A teacher tells recently arrived migrants in a refugee camp in Sicily three different stories about their future in Fortress Europe. In this debut film by Guido Hendrikx, the opening film at IDFA 2016, we are faced with the absurd dilemmas of Europe’s immigration issue.
In a classroom in Sicily, just inside the walls of Fortress Europe, recently arrived migrants are being taught by a teacher (actor Valentijn Dhaenens) who exhibits some very odd behaviour. One moment he mercilessly rejects them, the next he soothingly embraces them. By means of a mathematical formula, he uses calculations to explain to his ‘students’ how expensive refugees are for European taxpayers. He wants to show that it is simply financially impossible to take them into society and that they therefore have to return to wherever they came from. With the next group, he has a far more positive message, welcoming them with open arms. With the third group of students, he keeps strictly to the rules, demonstrating the harsh reality of the Dutch immigration laws.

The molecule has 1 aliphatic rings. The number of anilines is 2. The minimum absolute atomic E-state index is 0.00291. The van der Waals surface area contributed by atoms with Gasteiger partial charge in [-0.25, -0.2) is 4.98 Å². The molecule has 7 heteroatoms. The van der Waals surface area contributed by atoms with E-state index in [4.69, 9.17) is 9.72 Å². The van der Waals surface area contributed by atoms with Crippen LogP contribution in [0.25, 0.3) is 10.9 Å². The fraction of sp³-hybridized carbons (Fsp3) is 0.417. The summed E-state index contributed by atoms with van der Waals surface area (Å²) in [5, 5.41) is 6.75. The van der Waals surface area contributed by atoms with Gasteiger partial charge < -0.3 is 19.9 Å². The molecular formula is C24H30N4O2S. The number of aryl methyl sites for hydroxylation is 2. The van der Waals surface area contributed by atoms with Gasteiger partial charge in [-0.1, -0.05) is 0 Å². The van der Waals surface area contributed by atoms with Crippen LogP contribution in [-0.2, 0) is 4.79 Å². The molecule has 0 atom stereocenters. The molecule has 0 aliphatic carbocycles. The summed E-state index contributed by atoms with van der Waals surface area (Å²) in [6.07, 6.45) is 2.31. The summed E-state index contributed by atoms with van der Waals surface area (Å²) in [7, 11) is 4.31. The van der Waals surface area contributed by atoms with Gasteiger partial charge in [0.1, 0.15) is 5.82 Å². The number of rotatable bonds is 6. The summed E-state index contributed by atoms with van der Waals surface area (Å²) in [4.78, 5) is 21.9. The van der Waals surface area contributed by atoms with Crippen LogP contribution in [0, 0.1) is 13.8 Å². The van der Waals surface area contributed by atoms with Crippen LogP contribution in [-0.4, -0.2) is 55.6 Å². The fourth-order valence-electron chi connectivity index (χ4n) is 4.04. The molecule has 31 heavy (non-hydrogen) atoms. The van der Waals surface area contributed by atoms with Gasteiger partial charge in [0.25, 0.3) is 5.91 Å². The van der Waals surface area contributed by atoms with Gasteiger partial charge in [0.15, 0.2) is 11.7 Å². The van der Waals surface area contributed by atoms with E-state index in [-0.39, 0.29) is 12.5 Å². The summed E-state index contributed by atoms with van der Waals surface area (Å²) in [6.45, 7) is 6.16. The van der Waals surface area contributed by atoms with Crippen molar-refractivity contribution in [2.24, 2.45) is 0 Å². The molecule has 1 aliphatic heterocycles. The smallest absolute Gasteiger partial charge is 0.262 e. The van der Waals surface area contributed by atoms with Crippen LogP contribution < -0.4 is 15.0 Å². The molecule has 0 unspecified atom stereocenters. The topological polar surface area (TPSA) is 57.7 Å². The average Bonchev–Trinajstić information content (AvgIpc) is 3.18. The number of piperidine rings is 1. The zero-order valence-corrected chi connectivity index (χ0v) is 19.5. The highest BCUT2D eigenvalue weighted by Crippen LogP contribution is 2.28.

On the cutting edge of documentary and fiction, Stranger in Paradise takes a closer look at the power relations between Europe and migrants. Europe is embodied by a master who pulls this class into his own despair. A strict plea, a guilt-ridden welcoming word, and the policy-shaped compromise in between: Stranger in Paradise is a merciless cinematic essay on how Europe is dealing with the desire for happiness of the other.